The belated submission by Qantas, which landed on Friday only after being demanded by McKenzie, darkly warned the government against reviewing the decision, citing all sorts of mumbo jumbo about bilateral services agreements — all of which are in the purview of governments. This is despite Hudson admitting to the inquiry that Qantas made its pleading with the government a year ago before travel had all but returned to normal on the basis that it would — at that time — have “distorted the market”. Now that the situation has changed, Qantas has found other reasons to not want more competition.

The Labor dissent was a bit whiny and unconstructive, mainly because it had to toe the party line. Labor Senator Tony Sheldon, a former Qantas union rep, has been a strong voice in the government against the airline’s power and must be frustrated.

“Indeed, throughout five public hearings and nearly 150 written submissions, this inquiry has not revealed any information that was not already on the public record before the inquiry began,” Labor senators wrote. Fair enough, but so far not much is being done — not least by the government.

Qantas pilots eye first strike in 57 years as top brass filibusters Senate committee

Read MoreHudson, of course, has more immediate problems on her hands than the slow-moving wheels of government. Today and tomorrow her industrial relations team are holding meetings with the Australian Federation of Air Pilots, the union that represents disgruntled pilots at three of the airline’s subsidiaries –Perth-based Network Aviation, Sydney-based Eastern Airlines and Brisbane-based Sunstate — who fly QantasLink as well as vital FIFO charter services in the west.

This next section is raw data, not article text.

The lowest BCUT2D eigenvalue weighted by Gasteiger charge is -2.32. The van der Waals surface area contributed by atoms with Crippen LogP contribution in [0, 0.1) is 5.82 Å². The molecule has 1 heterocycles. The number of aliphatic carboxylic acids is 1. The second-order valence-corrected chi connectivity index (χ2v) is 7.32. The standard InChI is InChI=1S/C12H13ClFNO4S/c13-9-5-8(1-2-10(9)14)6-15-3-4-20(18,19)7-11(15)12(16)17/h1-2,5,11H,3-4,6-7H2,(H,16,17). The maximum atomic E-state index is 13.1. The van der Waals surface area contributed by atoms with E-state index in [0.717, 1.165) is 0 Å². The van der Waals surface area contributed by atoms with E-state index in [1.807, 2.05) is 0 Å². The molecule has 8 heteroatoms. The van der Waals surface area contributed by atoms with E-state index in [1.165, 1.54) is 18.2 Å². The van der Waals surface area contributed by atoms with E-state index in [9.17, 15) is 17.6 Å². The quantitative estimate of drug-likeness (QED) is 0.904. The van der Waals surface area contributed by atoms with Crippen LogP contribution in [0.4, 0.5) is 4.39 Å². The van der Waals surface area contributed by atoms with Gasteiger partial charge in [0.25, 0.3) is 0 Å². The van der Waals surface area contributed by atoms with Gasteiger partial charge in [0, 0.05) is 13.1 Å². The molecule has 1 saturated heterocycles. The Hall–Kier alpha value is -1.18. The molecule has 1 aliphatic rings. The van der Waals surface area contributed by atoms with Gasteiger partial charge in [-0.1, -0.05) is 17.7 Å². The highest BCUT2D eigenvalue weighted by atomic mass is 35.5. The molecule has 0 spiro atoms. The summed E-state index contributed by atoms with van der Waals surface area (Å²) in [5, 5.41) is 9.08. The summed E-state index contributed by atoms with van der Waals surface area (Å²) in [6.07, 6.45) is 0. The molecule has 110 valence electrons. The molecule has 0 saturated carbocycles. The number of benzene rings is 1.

On Friday the main Qantas union, the Australian and International Pilots Association — which does not have much coverage in the regional subsidiaries — also said it would not support the Qantas Enterprise agreement that pays pilots 40% less than mainline pilots flying similar aircraft.

No-one on the pilot side is expecting much to happen as Qantas appears to be remaining firm and continuing its hard-line IR approach. This is likely to result in further industrial action which Qantas and the entire industry are watching — a situation that is more likely than at any time since the mass domestic pilots strike of 1989. Having backed Joyce’s strategy — and won the top job because of this — Hudson finds herself between a rock and a hard place barely a month into the job.